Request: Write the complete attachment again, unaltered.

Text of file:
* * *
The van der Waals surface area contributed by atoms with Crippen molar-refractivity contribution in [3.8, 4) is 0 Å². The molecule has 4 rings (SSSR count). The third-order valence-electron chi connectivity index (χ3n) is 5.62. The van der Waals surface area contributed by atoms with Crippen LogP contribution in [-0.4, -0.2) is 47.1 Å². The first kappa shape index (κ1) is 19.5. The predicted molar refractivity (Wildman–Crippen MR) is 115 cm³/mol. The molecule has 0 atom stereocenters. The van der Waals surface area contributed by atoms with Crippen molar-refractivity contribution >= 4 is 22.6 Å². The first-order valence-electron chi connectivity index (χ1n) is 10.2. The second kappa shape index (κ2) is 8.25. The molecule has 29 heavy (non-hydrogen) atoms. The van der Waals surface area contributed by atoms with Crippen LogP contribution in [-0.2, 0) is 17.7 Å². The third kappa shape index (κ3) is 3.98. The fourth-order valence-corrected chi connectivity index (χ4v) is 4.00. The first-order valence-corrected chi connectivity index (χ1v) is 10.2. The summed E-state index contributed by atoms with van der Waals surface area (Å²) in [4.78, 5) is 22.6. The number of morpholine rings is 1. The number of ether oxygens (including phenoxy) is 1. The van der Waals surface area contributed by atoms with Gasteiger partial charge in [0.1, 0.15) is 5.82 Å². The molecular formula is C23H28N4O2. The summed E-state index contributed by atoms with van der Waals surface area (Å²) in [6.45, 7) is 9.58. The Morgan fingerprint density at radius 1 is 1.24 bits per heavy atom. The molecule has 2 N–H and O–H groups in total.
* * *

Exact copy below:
The van der Waals surface area contributed by atoms with Crippen molar-refractivity contribution in [3.8, 4) is 0 Å². The molecule has 4 rings (SSSR count). The third-order valence-electron chi connectivity index (χ3n) is 5.62. The van der Waals surface area contributed by atoms with Crippen LogP contribution in [-0.4, -0.2) is 47.1 Å². The first kappa shape index (κ1) is 19.5. The predicted molar refractivity (Wildman–Crippen MR) is 115 cm³/mol. The molecule has 0 atom stereocenters. The van der Waals surface area contributed by atoms with Crippen molar-refractivity contribution >= 4 is 22.6 Å². The first-order valence-electron chi connectivity index (χ1n) is 10.2. The second kappa shape index (κ2) is 8.25. The molecule has 29 heavy (non-hydrogen) atoms. The van der Waals surface area contributed by atoms with Crippen LogP contribution in [-0.2, 0) is 17.7 Å². The third kappa shape index (κ3) is 3.98. The fourth-order valence-corrected chi connectivity index (χ4v) is 4.00. The first-order valence-corrected chi connectivity index (χ1v) is 10.2. The summed E-state index contributed by atoms with van der Waals surface area (Å²) in [4.78, 5) is 22.6. The number of morpholine rings is 1. The number of ether oxygens (including phenoxy) is 1. The van der Waals surface area contributed by atoms with Gasteiger partial charge in [0.1, 0.15) is 5.82 Å². The molecular formula is C23H28N4O2. The summed E-state index contributed by atoms with van der Waals surface area (Å²) in [6.45, 7) is 9.58. The Morgan fingerprint density at radius 1 is 1.24 bits per heavy atom. The molecule has 2 N–H and O–H groups in total.